I am sure that often Hollywood's version of a book is disappointing to the author; but I loved Gone With the Wind when I read it in high school (only once) and also loved the movie. I can't say I enjoyed either more than the other, but I was glad to have read the book first. I enjoyed the framed couplets. This is one dVerse challenge I didn't try.ReplyDelete
Geezie Jeezus Louisee Hedge, you've knocked ANOTHER one outta the park ... If ever a Civil-War era girdle of a challenge fit perfectly (OK, 2 challenges), 'tis this one. The simple rhyme and driving meter work for a grand exegisis of the movie's rise and fall from the book. My fave line: " ... Scarlett on the screen / thin and flat as a paperdoll that screamed." Epic compression. I am not worthy! I am not worthy! - BrendanReplyDelete
I am laughing out loud, here. I didn't think you'd care much for this one with its little form straitjacket. Glad I could please so easily just by reaching into my bag of rhyme-y tricks, B.Delete
Even without the footnotes- your frustration around the translation of the book to film comes across loud and clear...I agree- books never seem to make the translation from words to film very easily. Really liked how you fit the form around this unique topic! I certainly found it tricky...love your passion for a book that clearly had a big impact on you!ReplyDelete
What fun! This is so clever! :)ReplyDelete
What a wonderful combo of two prompts... this works really well as a framed couplet. I agree, I'm for book over movie!ReplyDelete
I wondered that same thing, what you said at the end of your process notes.ReplyDelete
I love this !ReplyDelete
Would you believe I've read Gone with the Wind over twenty times? Scary, huh?ReplyDelete
You totally kicked ass with this form. I found it impossible.
This is great, Hedge. I am always disappointed when I see beloved books turned into movies, but in this case, for some reason, I saw the movie first. Have no idea why, but it made the book all the more interesting.ReplyDelete
Good work here, very good work.
This is the movie I always think of when I think of classic movies. I also read the book and loved it so much more than the paper-doll characters in the movie. I think movies in those days were more like filmed stage plays--quite different from what we expect of movies now. And I am so glad you put the don't give a damn quote in!ReplyDelete
Wonderful tribute! I loved Melanie~ReplyDelete
I loved your line about Scarlett being a thin paper doll that screamed!
I was thinking recently that I wanted to watch this movie again because I've only seen it once but you have me thinking, I'll read the book. Great job with this, Hedge!ReplyDelete
I never understood the draw of the film, which my first wife watched a million times. Maybe if I had read the book first... who knows? As it is, Your poem makes the film at least begin to make sense to me, though perhaps I am a bit too Rhett-like to admit it.You really shine in the use of the form, which I think is spectacular and amazingly appealing too, though I am not a form person. You've really formed very complex emotions and insights into a wonderfully coherent piece.ReplyDelete
Such chills from this, Hedge. Truly wonderful. I loved your note too. I have not read Mitchell's one book (imagine, one such book), but I appreciate what you say about how the film must be a disappointment. You nail it with those final lines. Wow. Yet that one scene in the film when the camera pans back while Scarlett walks among the wounded and dying soldiers is a remarkable image of war that I will never forget. It may not do justice to war (justice to war?), or to what Mitchell wrote, but there is a sliver of its terror in it. Marvelous work here.ReplyDelete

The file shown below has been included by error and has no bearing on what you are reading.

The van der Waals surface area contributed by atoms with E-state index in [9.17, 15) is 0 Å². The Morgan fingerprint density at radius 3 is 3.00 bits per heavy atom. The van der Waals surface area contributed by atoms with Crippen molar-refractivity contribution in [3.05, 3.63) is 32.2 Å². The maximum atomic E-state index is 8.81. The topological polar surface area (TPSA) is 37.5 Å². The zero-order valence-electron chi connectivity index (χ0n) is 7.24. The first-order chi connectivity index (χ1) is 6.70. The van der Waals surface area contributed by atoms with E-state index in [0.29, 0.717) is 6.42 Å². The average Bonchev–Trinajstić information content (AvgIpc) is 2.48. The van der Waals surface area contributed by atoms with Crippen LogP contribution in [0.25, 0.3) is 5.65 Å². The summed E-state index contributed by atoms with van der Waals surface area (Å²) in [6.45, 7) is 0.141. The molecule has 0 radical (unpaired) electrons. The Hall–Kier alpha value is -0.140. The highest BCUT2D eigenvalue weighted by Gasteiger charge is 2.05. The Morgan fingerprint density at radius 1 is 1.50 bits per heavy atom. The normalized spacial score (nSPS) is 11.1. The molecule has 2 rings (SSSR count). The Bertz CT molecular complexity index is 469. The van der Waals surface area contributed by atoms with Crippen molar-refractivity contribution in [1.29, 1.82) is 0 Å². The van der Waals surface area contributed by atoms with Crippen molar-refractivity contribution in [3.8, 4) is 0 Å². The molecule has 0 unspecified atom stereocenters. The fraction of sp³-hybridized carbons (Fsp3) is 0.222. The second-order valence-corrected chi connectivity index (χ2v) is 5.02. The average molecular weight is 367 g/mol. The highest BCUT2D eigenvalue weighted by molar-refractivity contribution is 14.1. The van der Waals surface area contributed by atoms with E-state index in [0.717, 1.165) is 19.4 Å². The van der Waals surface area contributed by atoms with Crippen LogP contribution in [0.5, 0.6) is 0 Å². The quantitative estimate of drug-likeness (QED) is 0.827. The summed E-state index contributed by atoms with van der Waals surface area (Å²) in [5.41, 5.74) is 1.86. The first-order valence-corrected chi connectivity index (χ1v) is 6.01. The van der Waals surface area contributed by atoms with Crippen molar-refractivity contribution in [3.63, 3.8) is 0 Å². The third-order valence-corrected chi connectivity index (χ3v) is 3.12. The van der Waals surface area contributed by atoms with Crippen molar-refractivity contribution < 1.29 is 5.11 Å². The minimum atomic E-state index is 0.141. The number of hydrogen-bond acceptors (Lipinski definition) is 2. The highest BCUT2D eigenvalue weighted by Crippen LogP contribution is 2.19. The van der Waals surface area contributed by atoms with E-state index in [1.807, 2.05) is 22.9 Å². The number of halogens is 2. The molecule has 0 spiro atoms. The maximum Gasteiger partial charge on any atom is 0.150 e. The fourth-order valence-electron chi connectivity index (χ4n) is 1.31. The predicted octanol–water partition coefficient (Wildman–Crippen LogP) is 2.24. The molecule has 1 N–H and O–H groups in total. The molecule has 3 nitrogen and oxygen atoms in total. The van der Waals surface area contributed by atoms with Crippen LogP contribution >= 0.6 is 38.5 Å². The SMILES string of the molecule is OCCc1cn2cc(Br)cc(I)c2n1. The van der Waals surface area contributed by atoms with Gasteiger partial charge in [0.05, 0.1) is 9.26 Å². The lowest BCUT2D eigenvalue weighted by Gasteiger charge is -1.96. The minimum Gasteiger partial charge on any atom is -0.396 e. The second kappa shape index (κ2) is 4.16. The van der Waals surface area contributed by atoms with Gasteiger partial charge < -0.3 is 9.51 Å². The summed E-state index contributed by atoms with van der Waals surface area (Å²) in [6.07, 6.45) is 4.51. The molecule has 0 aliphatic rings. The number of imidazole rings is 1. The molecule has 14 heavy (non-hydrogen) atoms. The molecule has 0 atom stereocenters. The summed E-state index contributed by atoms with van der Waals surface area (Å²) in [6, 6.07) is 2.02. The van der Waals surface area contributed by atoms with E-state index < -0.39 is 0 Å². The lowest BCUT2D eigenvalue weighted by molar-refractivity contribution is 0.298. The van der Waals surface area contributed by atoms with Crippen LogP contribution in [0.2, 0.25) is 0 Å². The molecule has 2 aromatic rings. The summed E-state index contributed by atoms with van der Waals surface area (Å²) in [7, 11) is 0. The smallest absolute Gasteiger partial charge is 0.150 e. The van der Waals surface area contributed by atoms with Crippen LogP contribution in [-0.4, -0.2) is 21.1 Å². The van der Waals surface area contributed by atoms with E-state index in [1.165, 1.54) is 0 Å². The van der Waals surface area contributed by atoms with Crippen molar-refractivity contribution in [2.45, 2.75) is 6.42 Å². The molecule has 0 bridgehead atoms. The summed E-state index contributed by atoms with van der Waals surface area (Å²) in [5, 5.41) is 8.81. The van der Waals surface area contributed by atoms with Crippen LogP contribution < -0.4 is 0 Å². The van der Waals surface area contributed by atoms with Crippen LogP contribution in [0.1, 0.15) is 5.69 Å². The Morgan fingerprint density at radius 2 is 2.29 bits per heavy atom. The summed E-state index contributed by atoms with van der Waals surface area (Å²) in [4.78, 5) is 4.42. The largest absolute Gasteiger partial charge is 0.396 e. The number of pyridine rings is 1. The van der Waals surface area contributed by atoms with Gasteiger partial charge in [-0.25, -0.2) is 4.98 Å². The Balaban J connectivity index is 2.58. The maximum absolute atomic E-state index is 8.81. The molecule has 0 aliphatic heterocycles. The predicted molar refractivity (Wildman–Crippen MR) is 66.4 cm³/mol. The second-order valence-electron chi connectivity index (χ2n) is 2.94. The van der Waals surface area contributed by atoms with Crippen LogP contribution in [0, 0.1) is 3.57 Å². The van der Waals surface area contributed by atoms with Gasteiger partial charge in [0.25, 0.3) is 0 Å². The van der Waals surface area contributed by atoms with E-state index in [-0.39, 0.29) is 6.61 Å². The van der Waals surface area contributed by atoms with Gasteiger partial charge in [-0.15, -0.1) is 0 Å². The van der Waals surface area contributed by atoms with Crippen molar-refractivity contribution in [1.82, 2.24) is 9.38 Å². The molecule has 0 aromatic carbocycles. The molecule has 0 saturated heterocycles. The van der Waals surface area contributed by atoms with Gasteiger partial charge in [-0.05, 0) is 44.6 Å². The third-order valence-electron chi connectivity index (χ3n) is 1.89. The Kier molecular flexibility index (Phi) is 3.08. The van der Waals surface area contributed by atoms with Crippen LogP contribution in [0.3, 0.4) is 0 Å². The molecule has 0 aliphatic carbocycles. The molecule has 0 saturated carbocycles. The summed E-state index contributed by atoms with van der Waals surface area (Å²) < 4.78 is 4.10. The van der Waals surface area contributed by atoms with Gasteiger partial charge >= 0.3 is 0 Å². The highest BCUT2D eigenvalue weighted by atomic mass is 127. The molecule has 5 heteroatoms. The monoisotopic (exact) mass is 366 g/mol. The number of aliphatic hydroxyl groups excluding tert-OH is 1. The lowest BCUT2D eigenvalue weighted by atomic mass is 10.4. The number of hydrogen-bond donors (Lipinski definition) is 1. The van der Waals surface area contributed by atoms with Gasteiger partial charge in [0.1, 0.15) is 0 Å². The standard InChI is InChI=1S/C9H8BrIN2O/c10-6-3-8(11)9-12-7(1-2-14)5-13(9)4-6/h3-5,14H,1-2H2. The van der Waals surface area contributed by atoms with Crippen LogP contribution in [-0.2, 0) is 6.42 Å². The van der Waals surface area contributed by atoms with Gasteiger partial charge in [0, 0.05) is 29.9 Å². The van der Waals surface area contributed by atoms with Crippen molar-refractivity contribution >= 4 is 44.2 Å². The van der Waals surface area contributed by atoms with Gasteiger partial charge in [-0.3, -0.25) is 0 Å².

Thanks Ruth. Yes, she wrote it to 'keep busy' while recovering from a car crash, and won a Pulitzer with it. *sigh* And as I say above to Karin, that is one of the two scenes in the film, so cinematically perfect, that sticks in my mind also, as the camera slowly pans out to that acreage of dead and dying. A sanitized, romanticized, but still vivid capture of war.Delete
GWTW... I have read the book three times and have the first paragraph memorized... What a gifted writer, Margaret Mitchell. Olivia de Havilland is possibly the only actor that stands the "test of time". Vivienne Leigh was wonderful in it, but "Street Car Named Desire" is my favorite of her movies. Leslie Howard didn't want to play the part of Ashley, but he did so because he was promised another role he wanted (which the studio never honored) and Clark Gable... well, he should have tried for the accent. The movie was groundbreaking for its time, but it is dated now, sad to say.ReplyDelete
With all that said, I do like watching it every now and again... but the book has an honored place on my bookshelf... right next to "Roots"! :)
...and brava! on the couplet form... I attempted it and haven't succeeded yet.ReplyDelete
The form is a bit of a bear, I agree. ;-) And all this talk about the movie is really making me want to see it again! Sadly I don't own the book any more--may need to get a copy.Delete
I love the book...With all its Civil War drama I got several chuckles. I love the opening to the book where Scarlett is outraged that the old ladies have the privilege to belt and fart at whim. Love your poem and pondering the thoughts of the author when viewing her book on film.ReplyDelete
Meeting two challenges in one, my dear! You are more clever than Scarlet when she made a fancy dress out of the old drapery! (Ever see the skit on the Carol Burnett Show or am I dating myself?!!)ReplyDelete
They remake books into lives, and now you have remade the movie into a poem. All in a framed couplet structure, to boot. Bravo!ReplyDelete